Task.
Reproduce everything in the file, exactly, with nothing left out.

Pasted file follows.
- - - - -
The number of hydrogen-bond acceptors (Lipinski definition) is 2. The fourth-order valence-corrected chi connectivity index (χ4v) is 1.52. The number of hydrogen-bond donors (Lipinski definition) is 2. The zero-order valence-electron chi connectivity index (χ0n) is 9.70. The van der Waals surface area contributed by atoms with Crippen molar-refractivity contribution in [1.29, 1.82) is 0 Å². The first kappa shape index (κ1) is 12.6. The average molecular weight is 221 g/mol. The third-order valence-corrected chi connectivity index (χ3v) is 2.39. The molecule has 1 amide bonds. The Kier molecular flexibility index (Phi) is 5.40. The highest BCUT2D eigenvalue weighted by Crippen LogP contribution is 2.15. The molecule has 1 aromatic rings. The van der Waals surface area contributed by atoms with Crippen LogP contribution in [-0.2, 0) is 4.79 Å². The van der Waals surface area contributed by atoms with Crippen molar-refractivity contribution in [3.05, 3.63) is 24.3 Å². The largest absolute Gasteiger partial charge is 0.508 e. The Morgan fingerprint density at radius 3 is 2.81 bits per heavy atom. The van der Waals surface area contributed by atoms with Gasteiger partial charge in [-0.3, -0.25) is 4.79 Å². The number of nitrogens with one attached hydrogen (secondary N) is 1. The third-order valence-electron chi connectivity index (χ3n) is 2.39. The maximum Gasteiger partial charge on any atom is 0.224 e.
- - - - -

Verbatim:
The number of hydrogen-bond acceptors (Lipinski definition) is 2. The fourth-order valence-corrected chi connectivity index (χ4v) is 1.52. The number of hydrogen-bond donors (Lipinski definition) is 2. The zero-order valence-electron chi connectivity index (χ0n) is 9.70. The van der Waals surface area contributed by atoms with Crippen molar-refractivity contribution in [1.29, 1.82) is 0 Å². The first kappa shape index (κ1) is 12.6. The average molecular weight is 221 g/mol. The third-order valence-corrected chi connectivity index (χ3v) is 2.39. The molecule has 1 amide bonds. The Kier molecular flexibility index (Phi) is 5.40. The highest BCUT2D eigenvalue weighted by Crippen LogP contribution is 2.15. The molecule has 1 aromatic rings. The van der Waals surface area contributed by atoms with Crippen LogP contribution in [-0.2, 0) is 4.79 Å². The van der Waals surface area contributed by atoms with Crippen molar-refractivity contribution in [3.05, 3.63) is 24.3 Å². The largest absolute Gasteiger partial charge is 0.508 e. The Morgan fingerprint density at radius 3 is 2.81 bits per heavy atom. The van der Waals surface area contributed by atoms with Gasteiger partial charge in [-0.3, -0.25) is 4.79 Å². The number of nitrogens with one attached hydrogen (secondary N) is 1. The third-order valence-electron chi connectivity index (χ3n) is 2.39. The maximum Gasteiger partial charge on any atom is 0.224 e.